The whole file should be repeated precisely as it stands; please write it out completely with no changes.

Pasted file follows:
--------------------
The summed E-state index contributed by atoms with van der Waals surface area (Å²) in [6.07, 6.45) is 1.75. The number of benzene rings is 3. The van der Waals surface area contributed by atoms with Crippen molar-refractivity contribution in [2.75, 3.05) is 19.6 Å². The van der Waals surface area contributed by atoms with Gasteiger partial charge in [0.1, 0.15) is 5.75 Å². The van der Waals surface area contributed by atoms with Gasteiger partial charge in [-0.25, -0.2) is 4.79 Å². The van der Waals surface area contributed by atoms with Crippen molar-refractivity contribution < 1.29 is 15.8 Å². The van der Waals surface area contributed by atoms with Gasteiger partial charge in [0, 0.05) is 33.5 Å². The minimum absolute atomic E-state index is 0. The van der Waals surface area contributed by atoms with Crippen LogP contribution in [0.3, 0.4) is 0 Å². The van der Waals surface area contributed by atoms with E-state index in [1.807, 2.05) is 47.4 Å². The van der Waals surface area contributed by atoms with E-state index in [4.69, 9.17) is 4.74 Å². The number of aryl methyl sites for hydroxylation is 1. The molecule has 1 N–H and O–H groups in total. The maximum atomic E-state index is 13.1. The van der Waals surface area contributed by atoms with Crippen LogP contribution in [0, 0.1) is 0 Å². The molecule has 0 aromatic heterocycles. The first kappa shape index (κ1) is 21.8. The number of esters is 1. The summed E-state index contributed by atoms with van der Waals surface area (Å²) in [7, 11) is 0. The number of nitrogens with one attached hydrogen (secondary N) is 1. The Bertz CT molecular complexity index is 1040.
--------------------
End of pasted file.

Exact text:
The summed E-state index contributed by atoms with van der Waals surface area (Å²) in [6.07, 6.45) is 1.75. The number of benzene rings is 3. The van der Waals surface area contributed by atoms with Crippen molar-refractivity contribution in [2.75, 3.05) is 19.6 Å². The van der Waals surface area contributed by atoms with Gasteiger partial charge in [0.1, 0.15) is 5.75 Å². The van der Waals surface area contributed by atoms with Gasteiger partial charge in [-0.25, -0.2) is 4.79 Å². The van der Waals surface area contributed by atoms with Crippen molar-refractivity contribution < 1.29 is 15.8 Å². The van der Waals surface area contributed by atoms with Gasteiger partial charge in [0, 0.05) is 33.5 Å². The minimum absolute atomic E-state index is 0. The van der Waals surface area contributed by atoms with Crippen LogP contribution in [0.3, 0.4) is 0 Å². The van der Waals surface area contributed by atoms with E-state index in [1.807, 2.05) is 47.4 Å². The van der Waals surface area contributed by atoms with E-state index in [4.69, 9.17) is 4.74 Å². The number of aryl methyl sites for hydroxylation is 1. The molecule has 1 N–H and O–H groups in total. The maximum atomic E-state index is 13.1. The van der Waals surface area contributed by atoms with Crippen LogP contribution in [0, 0.1) is 0 Å². The molecule has 0 aromatic heterocycles. The first kappa shape index (κ1) is 21.8. The number of esters is 1. The summed E-state index contributed by atoms with van der Waals surface area (Å²) in [7, 11) is 0. The number of nitrogens with one attached hydrogen (secondary N) is 1. The Bertz CT molecular complexity index is 1040.